ModProxy is an Hakuna Cloud trigger that react to incoming HTTPS requests (ModProxy support both HTTPS and HTTP). ModProxy stop a cloud server when there are no incoming requests, and starts it as soon as a new request is received.

This trigger is supported by all Cloud Providers

Use Cases

  • Host a private NPM registry using an EC2 instance. With ModProxy, the instance is stopped when nobody is accessing the npm repo, but as soon as a package is requested (npm install @scoped/package) , ModProxy start the EC2 instance, and npm will install the package. Save, on average, 60% of costs.

  • Deploy a web application in a test environment (as example, using AWS Fargate) for each development branch to run test and Q/A. The environment is automatically destroyed when no one is accessing it, but it can be restored immediately when QA requires to test it.

How does it work

ModProxy looks for a VHost whose vhost.hostname match exactly the Host header in the incoming HTTP request. Then, if the status of the cloud server (instance) is

  • running -> ModProxy proxy the request to the cloud server;
  • stopped -> ModProxy pause the incoming request, starts the server, check that the service is running and then proxy the incoming request;

ModProxy send periodically to the instance a ping request, a simple http request to http://<instance_ip>:80/. The response is matched against a set of regular expressions defined in The instance is considered running when the first regexp match the received http response.

ModProxy stop the instance after 30 minutes after the last http request received.


A ModProxy trigger is automatically associated to a VHost when it is created. The only required step to use ModProxy is to configure your DNS to point the hostname to one of our public load balancers:

North America:

Example: CNAME


ModProxy check if the cloud server is up and running by sending an http request to it’s ip address. It is possible to customize the request by configuring the ping attribute of the VHost object:

"ping": {
    "method": "GET",
    "regex": {
      "statusCode": "^[2-4]",
      "headers": "(?!)",
      "body": "(?!)"

A cloud server is considered up and running if the http request succeed, and if the http response pass at least one of the conditions expresed in the regex object.

  • method: HTTP method to use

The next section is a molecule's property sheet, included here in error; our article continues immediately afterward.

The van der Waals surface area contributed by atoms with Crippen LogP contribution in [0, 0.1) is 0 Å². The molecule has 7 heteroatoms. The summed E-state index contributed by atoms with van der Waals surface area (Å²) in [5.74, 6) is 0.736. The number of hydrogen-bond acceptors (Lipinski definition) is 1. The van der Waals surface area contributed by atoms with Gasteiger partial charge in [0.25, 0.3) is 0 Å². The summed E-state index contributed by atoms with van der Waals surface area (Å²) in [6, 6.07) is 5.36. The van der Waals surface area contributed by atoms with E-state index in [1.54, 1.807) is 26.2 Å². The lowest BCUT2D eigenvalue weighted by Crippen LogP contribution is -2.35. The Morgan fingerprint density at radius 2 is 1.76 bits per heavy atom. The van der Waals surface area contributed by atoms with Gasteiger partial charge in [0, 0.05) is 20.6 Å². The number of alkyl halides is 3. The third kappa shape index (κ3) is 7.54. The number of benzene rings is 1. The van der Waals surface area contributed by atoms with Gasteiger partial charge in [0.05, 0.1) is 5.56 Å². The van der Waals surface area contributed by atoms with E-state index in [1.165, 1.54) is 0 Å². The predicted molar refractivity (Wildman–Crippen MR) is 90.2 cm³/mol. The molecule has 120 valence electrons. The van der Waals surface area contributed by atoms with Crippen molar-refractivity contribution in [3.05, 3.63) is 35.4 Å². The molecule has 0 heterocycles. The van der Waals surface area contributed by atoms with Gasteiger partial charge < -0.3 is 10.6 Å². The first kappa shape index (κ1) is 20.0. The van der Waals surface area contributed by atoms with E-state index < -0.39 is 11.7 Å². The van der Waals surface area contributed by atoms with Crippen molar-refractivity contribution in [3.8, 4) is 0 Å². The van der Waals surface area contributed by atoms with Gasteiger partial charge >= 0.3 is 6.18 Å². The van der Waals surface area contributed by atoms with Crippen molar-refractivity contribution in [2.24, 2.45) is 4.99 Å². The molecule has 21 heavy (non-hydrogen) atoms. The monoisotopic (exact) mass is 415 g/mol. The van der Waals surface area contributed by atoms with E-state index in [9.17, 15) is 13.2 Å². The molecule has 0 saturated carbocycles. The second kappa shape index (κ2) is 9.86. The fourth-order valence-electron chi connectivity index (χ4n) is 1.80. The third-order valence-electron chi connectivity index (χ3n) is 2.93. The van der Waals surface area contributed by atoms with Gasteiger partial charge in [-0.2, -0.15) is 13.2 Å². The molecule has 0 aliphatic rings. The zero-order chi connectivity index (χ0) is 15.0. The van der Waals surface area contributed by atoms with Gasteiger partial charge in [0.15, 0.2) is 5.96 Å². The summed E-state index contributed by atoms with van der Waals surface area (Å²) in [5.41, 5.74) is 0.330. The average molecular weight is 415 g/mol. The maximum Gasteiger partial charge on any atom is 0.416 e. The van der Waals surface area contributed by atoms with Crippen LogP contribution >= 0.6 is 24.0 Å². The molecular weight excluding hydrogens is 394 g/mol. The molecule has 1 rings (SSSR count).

• default: HEAD
  • regex.statusCode: A regular expression that is tested against the HTTP status code of the response; this is tested as first
    • default: ^[2-4] (math any status code between 200 and 499)
  • regex.headers: A regular expression that is tested against the headers of the response; this is tested as second
    • default: (?!) (never match)
  • regex.body: A regular expression that is tested agains the body of the received http response; this test is executed as last
    • default: (?!) (never match)

Stop Timeout

ModProxy stop the instance after 30 minutes after the last http request received. It is possible to specify a custom interval modifying the VHost property stopOptions.timeoutShutdown, expressing an interval in milliseconds.

hakuna vhost update -n <Vhost hostname> -c stopOptions.timeoutShutdown=<Custom Timeout in Milliseconds>

Alias records

An alias record is an additional FQDN that can be associated to a VHost. It can be used if the cloud server host multiple services. A typical example is a server with an Apache HTTP/NGINX server configured as reverse proxy with virtual hosting.

A VHost act as a normal hostname, unless it is not identified as whitelisted. Requests received on a whitelisted alias do not trigger the start and doesn’t count for the stop of a VHost


Alias are managed using the the CLI. To create an alias, run the command

hakuna alias create

then choose the VHost to associate to the new alias. By default, alias are created as not-whitelisted

To list all the existing alias, run the command

hakuna alias list

To whitelist an alias, run this command:

hakuna alias update -n <Alias hostname> -c options.whitelisted=true

Whitelisted alias

If an alias is marked as whitelisted, then requests to the alias are ignored by the ModProxy logic:

Whitelisted Request is proxied Instance is started Instance shutdown is scheduled
false (or not set)